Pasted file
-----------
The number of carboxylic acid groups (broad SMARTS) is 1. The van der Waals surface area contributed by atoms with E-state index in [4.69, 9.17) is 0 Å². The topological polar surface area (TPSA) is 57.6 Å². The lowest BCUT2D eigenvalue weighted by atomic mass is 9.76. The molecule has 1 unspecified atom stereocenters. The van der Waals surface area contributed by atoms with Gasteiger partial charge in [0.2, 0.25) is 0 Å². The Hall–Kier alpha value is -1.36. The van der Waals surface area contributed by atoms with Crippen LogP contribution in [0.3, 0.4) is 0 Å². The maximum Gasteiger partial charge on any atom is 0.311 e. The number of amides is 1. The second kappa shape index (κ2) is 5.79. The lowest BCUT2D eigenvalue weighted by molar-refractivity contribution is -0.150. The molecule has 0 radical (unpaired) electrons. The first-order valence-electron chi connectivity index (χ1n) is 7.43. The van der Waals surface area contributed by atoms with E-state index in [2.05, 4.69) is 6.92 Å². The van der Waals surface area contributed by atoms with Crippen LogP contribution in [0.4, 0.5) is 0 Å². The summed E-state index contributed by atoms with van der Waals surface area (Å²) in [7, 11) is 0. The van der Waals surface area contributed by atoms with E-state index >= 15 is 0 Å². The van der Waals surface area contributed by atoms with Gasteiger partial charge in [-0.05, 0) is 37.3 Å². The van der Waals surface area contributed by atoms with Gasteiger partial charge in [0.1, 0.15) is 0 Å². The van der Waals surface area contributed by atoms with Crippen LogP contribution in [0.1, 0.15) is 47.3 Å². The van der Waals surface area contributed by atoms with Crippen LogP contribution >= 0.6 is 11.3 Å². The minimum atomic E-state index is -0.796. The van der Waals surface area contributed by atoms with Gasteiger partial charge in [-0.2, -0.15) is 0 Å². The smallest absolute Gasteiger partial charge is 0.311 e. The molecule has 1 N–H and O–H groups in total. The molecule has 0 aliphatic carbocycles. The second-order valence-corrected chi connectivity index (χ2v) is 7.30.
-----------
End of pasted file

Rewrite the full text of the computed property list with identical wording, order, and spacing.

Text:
The number of carboxylic acid groups (broad SMARTS) is 1. The van der Waals surface area contributed by atoms with E-state index in [4.69, 9.17) is 0 Å². The topological polar surface area (TPSA) is 57.6 Å². The lowest BCUT2D eigenvalue weighted by atomic mass is 9.76. The molecule has 1 unspecified atom stereocenters. The van der Waals surface area contributed by atoms with Gasteiger partial charge in [0.2, 0.25) is 0 Å². The Hall–Kier alpha value is -1.36. The van der Waals surface area contributed by atoms with Crippen LogP contribution in [0.3, 0.4) is 0 Å². The maximum Gasteiger partial charge on any atom is 0.311 e. The number of amides is 1. The second kappa shape index (κ2) is 5.79. The lowest BCUT2D eigenvalue weighted by molar-refractivity contribution is -0.150. The molecule has 0 radical (unpaired) electrons. The first-order valence-electron chi connectivity index (χ1n) is 7.43. The van der Waals surface area contributed by atoms with E-state index in [2.05, 4.69) is 6.92 Å². The van der Waals surface area contributed by atoms with Crippen LogP contribution in [0.4, 0.5) is 0 Å². The summed E-state index contributed by atoms with van der Waals surface area (Å²) in [7, 11) is 0. The van der Waals surface area contributed by atoms with E-state index >= 15 is 0 Å². The van der Waals surface area contributed by atoms with Gasteiger partial charge in [-0.05, 0) is 37.3 Å². The van der Waals surface area contributed by atoms with Gasteiger partial charge in [0.1, 0.15) is 0 Å². The van der Waals surface area contributed by atoms with Crippen LogP contribution in [0.1, 0.15) is 47.3 Å². The van der Waals surface area contributed by atoms with Crippen LogP contribution >= 0.6 is 11.3 Å². The minimum atomic E-state index is -0.796. The van der Waals surface area contributed by atoms with Gasteiger partial charge in [-0.2, -0.15) is 0 Å². The smallest absolute Gasteiger partial charge is 0.311 e. The molecule has 1 N–H and O–H groups in total. The molecule has 0 aliphatic carbocycles. The second-order valence-corrected chi connectivity index (χ2v) is 7.30.